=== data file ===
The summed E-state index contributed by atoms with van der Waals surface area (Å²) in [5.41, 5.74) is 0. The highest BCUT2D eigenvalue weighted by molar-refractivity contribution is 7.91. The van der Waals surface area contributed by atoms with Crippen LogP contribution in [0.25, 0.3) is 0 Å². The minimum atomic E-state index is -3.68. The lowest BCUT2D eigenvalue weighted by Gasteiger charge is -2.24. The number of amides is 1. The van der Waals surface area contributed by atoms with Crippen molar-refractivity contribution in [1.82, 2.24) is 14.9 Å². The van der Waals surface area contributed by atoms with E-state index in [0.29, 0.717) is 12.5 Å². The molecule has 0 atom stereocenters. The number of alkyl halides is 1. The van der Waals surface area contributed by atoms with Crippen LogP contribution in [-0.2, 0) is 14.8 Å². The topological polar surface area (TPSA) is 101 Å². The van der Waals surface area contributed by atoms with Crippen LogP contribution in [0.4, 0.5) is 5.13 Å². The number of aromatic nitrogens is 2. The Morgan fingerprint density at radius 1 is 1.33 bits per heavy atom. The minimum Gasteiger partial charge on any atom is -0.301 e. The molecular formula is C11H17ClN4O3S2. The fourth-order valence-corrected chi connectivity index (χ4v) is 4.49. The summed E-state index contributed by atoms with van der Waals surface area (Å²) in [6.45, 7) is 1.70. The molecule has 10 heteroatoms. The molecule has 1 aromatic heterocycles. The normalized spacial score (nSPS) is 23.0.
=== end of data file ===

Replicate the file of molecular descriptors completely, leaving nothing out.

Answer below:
The summed E-state index contributed by atoms with van der Waals surface area (Å²) in [5.41, 5.74) is 0. The highest BCUT2D eigenvalue weighted by molar-refractivity contribution is 7.91. The van der Waals surface area contributed by atoms with Crippen LogP contribution in [0.25, 0.3) is 0 Å². The minimum atomic E-state index is -3.68. The lowest BCUT2D eigenvalue weighted by Gasteiger charge is -2.24. The number of amides is 1. The van der Waals surface area contributed by atoms with Crippen molar-refractivity contribution in [1.82, 2.24) is 14.9 Å². The van der Waals surface area contributed by atoms with E-state index in [0.29, 0.717) is 12.5 Å². The molecule has 0 atom stereocenters. The number of alkyl halides is 1. The van der Waals surface area contributed by atoms with Crippen LogP contribution in [-0.2, 0) is 14.8 Å². The topological polar surface area (TPSA) is 101 Å². The van der Waals surface area contributed by atoms with Crippen LogP contribution in [0.4, 0.5) is 5.13 Å². The number of aromatic nitrogens is 2. The Morgan fingerprint density at radius 1 is 1.33 bits per heavy atom. The minimum Gasteiger partial charge on any atom is -0.301 e. The molecular formula is C11H17ClN4O3S2. The fourth-order valence-corrected chi connectivity index (χ4v) is 4.49. The summed E-state index contributed by atoms with van der Waals surface area (Å²) in [6.45, 7) is 1.70. The molecule has 10 heteroatoms. The molecule has 1 aromatic heterocycles. The normalized spacial score (nSPS) is 23.0.